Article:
Violence has been a significant part of human history, for it has been present, either as a central or as a related element, in many important events throughout the ages. Given my ongoing research of World War I, I will take the assassination of Franz Ferdinand as a case study on the topic of violence. Hence the question, how can we understand this particular event in terms of violence? A Bosniak highschooler named Gavrilo Princip joins a nationalist group; he has tuberculosis and believes that he will most likely die; he shoots the heir of a foreign empire in the streets of Sarajevo, preventing him from ruling over the territory of which Princip is a citizen; he declares later that it does not matter to him what kind of government comes after only that it should be a legitimately national state.
In his Critique of Violence (1921), Walter Benjamin aims to understand the topic of violence, not merely for what it may be at an isolated conceptual level, but on its relation to law and justice. Nor does he focus on a particular example, but on what function it has had throughout history since the origins of the greek polis. In a way, Benjamin does a sociological assessment of violence that begins with the separation of the categories of law, claiming that in society people act according to their sense of natural law and positive law. Natural law deals with the ends of law (the extrajudicial conception of how things ought to be), while positive law represents the means to achieve the just ends as they ought to be perceived by a clear perception of natural law. The critique points to the inherent violence of the state provided effort to preserve the legal order, insofar as it places a heavy strain on any individuals that deviate from the practical path that is needed for the preservation of the legal establishment. Then, this produces a dialectic response which results in a different kind of violence, a law-breaking sort of violence, which he refers to as divine violence. Benjamin’s critique suggests that it is often the case that the state tends to disregard the ends that justify its exercise of legal violence for the sake of self-preservation, provoking a political scenario in which law-preserving violence has become more prominent than violence that is merely instrumental towards the objectives of natural law.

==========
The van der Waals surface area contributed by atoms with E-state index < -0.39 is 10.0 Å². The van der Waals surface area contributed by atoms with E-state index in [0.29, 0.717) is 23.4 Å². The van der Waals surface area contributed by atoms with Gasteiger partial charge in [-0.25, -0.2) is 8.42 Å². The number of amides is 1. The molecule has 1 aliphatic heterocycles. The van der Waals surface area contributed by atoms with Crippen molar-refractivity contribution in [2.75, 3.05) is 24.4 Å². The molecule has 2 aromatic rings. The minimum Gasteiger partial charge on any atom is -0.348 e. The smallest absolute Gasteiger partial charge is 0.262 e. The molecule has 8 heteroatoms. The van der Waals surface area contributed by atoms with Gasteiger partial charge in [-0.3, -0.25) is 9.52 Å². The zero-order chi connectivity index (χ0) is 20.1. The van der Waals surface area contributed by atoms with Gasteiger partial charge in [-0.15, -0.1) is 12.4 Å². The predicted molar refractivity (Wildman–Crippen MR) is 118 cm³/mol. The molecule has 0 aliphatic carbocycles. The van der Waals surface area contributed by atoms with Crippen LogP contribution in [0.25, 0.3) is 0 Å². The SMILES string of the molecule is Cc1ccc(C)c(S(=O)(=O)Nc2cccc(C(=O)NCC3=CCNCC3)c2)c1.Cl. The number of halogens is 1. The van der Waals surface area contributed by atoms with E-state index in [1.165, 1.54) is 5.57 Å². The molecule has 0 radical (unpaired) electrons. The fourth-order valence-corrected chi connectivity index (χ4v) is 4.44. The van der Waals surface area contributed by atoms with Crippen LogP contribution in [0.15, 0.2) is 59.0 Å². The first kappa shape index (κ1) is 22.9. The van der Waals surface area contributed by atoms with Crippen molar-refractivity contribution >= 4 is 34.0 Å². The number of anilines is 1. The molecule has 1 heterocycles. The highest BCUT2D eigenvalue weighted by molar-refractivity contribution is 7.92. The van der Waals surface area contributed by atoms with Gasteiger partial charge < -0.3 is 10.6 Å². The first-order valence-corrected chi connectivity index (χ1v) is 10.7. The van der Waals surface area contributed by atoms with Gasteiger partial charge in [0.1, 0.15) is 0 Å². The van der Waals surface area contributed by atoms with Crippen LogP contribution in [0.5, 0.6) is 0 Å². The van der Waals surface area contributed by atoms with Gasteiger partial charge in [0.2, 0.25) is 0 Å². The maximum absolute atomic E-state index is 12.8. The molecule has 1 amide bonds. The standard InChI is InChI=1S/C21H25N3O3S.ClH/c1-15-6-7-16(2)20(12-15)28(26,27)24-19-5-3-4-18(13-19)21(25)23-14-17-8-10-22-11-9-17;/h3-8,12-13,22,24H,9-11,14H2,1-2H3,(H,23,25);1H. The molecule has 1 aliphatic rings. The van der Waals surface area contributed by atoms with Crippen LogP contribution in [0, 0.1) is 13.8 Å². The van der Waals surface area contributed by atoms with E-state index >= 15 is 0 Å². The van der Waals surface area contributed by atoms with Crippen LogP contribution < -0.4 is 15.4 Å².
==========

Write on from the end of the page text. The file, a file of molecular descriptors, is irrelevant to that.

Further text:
In order to apply this sense of divine or law-breaking violence to the assassination of Franz Ferdinand, one has to determine whether Gavrilo Princip had broken the law as a response to the violent manifestation of a law-preserving and thus self-preserving regime. This is a very special case given that the crime against the heir of the regime is, at a symbolic level, the destruction of the future of the regime. In other words, it is not an act devoid of meaning, which would be a form of irrational violence that according to Slavoj Žižek is the equivalent to making noise. Applying Lacanian theory, Žižek classifies some acts of violence, such as the Paris riots of 2005 (given that they were not directed towards any one particular object, but instead they destroyed random cars and buildings), as impulsive movements that can’t be translated into speech or thought but carry a great deal of frustration. The assassination of the archduke was not this, but an action that carried the classic ideology of revolution.
Žižek comes up with different categories of violence. He sees subjective violence as the all too visible kind of violence that individual subjects do onto other members of society. Gavrilo Princip’s act would qualify as such. He also understands objective violence as the conditions of the setting (time and place) that drive subjects such as Princip to commit visible acts of violence through a less visible kind of violence, pointing of course, towards economic oppression. Both in Žižek as well as in Benjamin’s take on violence, there is a clear reference to class struggle given that those that break the law and perform acts of subjective violence are usually individuals affected by the conditions of the environment. In the case of Žižek, it is quite explicit. In the case of Benjamin, breaking the law presupposes a struggle against the political sphere which had without exception been composed by the economically powerful. Gavrilo Princip had been a young man infected by a disease that was related to the poor hygienic conditions of the lower part of the social pyramid. The education he had received did not result in a critical capacity that was sufficient to not be easily convinced by nationalist propaganda. His final act was one that can be read as the ultimate break up with the law.